The campaign was successful only in that it inspired the athletes to find better ways to cheat the drug tests. The following year, Marco Pantani, the previous year’s winner, was thrown out for doping. In 2004, more than a dozen riders were expelled. After last year’s record seventh straight win by Lance Armstrong, the French sports newspaper, L’Equipe, reported that tests performed on one of Armstrong’s preserved urine samples from 1999 revealed evidence of EPO, a popular drug in cycling that boosts the blood’s capacity to carry oxygen. An investigation launched by the International Cycling Union exonerated Armstrong, but it didn’t stop people from saying he cheated.
This year, there were the series of suspensions before the race began. Clearly, all the testing and all the enforcement efforts have done nothing to stop the cheating; they’ve only forced the cheaters, who probably include most if not all of the top riders, to find better ways to hide the evidence.
The surprise here is that Landis got caught so late in the race. The offending sample was taken after the 17th stage, the same one in which he put on an unbelievable performance a day after all but falling out of contention. People marveled at his ability to recover. Now, there is evidence that he had help in the recovery.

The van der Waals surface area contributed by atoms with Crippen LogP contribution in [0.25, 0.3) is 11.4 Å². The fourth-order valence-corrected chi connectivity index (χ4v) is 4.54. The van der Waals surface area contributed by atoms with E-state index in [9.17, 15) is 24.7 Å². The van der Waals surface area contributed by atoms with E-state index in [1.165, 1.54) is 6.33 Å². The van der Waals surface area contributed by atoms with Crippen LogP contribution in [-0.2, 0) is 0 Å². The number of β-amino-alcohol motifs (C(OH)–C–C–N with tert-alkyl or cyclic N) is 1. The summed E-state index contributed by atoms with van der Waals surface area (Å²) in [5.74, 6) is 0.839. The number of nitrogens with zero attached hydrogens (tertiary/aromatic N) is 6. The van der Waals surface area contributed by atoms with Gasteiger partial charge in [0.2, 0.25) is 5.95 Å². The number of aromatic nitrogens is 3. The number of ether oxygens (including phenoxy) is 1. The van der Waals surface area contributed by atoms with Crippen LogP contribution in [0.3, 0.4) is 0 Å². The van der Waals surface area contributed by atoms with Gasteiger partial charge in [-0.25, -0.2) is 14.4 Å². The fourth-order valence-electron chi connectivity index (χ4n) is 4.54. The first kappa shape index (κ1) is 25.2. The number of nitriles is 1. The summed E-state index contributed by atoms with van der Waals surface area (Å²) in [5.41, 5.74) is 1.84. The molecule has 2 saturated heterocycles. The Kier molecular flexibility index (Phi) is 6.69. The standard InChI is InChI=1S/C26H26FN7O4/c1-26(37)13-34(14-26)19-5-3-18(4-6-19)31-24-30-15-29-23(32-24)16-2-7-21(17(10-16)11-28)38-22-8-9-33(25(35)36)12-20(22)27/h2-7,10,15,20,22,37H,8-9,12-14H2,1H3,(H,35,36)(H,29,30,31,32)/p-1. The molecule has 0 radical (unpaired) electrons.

There will be appeals and tests of backup samples. But it looks as if Landis, desperate to win, took a chance after his terrible performance in stage 16. He wanted to win and knew he had to do something extraordinary to do it. So he did some drugs he hoped wouldn’t be detected.
That’s just a theory, but it makes sense. He lost the gamble, which will make a lot of people in France and Europe very happy because finally, a Yank got caught doing what everybody else has been doing.
But it won’t change the underlying truth of big-time cycling: It’s a cheater’s sport.
2006 Tour de France
Landis finishes first in race that had heroics, crashes and a drug scandal that rocked the race even before it began.
2010 Tour de France